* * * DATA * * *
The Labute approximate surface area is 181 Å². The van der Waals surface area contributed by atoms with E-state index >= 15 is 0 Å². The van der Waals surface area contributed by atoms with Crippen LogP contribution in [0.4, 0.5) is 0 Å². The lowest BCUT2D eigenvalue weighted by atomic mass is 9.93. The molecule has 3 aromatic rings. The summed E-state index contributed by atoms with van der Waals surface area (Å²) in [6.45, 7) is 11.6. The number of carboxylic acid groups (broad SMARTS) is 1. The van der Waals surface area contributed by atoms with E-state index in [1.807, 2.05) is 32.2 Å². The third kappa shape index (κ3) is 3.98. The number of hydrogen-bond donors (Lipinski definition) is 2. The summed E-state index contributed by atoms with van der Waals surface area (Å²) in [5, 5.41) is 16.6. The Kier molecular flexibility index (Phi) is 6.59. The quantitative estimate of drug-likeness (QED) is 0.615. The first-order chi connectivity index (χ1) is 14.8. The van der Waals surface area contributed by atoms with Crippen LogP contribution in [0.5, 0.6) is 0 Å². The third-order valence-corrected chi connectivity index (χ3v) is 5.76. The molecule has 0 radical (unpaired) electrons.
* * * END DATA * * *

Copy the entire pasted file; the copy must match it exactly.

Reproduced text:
The Labute approximate surface area is 181 Å². The van der Waals surface area contributed by atoms with E-state index >= 15 is 0 Å². The van der Waals surface area contributed by atoms with Crippen LogP contribution in [0.4, 0.5) is 0 Å². The lowest BCUT2D eigenvalue weighted by atomic mass is 9.93. The molecule has 3 aromatic rings. The summed E-state index contributed by atoms with van der Waals surface area (Å²) in [6.45, 7) is 11.6. The number of carboxylic acid groups (broad SMARTS) is 1. The van der Waals surface area contributed by atoms with E-state index in [1.807, 2.05) is 32.2 Å². The third kappa shape index (κ3) is 3.98. The number of hydrogen-bond donors (Lipinski definition) is 2. The summed E-state index contributed by atoms with van der Waals surface area (Å²) in [5, 5.41) is 16.6. The Kier molecular flexibility index (Phi) is 6.59. The quantitative estimate of drug-likeness (QED) is 0.615. The first-order chi connectivity index (χ1) is 14.8. The van der Waals surface area contributed by atoms with Crippen LogP contribution in [0.5, 0.6) is 0 Å². The third-order valence-corrected chi connectivity index (χ3v) is 5.76. The molecule has 0 radical (unpaired) electrons.